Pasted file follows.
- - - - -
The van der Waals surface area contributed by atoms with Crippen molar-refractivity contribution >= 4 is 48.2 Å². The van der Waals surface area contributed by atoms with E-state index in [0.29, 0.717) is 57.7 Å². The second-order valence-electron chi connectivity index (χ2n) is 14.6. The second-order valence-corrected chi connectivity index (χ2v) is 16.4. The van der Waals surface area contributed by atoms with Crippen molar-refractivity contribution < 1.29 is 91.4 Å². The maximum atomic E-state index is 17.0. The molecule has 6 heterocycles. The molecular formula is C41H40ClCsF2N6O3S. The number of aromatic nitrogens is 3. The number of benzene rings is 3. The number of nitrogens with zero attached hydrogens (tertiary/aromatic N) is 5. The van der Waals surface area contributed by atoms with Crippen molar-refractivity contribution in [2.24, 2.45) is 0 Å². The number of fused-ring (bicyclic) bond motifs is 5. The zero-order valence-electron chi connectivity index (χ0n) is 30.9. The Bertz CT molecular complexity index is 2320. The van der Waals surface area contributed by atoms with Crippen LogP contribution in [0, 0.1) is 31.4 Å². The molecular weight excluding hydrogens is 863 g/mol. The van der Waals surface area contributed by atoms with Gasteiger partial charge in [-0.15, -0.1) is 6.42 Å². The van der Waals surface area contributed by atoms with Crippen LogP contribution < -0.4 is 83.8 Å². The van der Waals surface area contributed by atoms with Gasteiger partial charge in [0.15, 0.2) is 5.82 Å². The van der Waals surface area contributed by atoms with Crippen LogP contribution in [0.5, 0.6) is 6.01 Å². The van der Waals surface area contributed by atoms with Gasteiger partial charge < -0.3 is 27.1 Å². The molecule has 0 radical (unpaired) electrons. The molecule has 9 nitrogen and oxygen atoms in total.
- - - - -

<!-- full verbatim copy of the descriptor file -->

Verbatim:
The van der Waals surface area contributed by atoms with Crippen molar-refractivity contribution >= 4 is 48.2 Å². The van der Waals surface area contributed by atoms with E-state index in [0.29, 0.717) is 57.7 Å². The second-order valence-electron chi connectivity index (χ2n) is 14.6. The second-order valence-corrected chi connectivity index (χ2v) is 16.4. The van der Waals surface area contributed by atoms with Crippen molar-refractivity contribution < 1.29 is 91.4 Å². The maximum atomic E-state index is 17.0. The molecule has 6 heterocycles. The molecular formula is C41H40ClCsF2N6O3S. The number of aromatic nitrogens is 3. The number of benzene rings is 3. The number of nitrogens with zero attached hydrogens (tertiary/aromatic N) is 5. The van der Waals surface area contributed by atoms with Crippen molar-refractivity contribution in [2.24, 2.45) is 0 Å². The number of fused-ring (bicyclic) bond motifs is 5. The zero-order valence-electron chi connectivity index (χ0n) is 30.9. The Bertz CT molecular complexity index is 2320. The van der Waals surface area contributed by atoms with Crippen LogP contribution in [0, 0.1) is 31.4 Å². The molecular weight excluding hydrogens is 863 g/mol. The van der Waals surface area contributed by atoms with Gasteiger partial charge in [-0.15, -0.1) is 6.42 Å². The van der Waals surface area contributed by atoms with Crippen LogP contribution < -0.4 is 83.8 Å². The van der Waals surface area contributed by atoms with Gasteiger partial charge in [0.15, 0.2) is 5.82 Å². The van der Waals surface area contributed by atoms with Crippen LogP contribution in [0.5, 0.6) is 6.01 Å². The van der Waals surface area contributed by atoms with Gasteiger partial charge < -0.3 is 27.1 Å². The molecule has 0 radical (unpaired) electrons. The molecule has 9 nitrogen and oxygen atoms in total.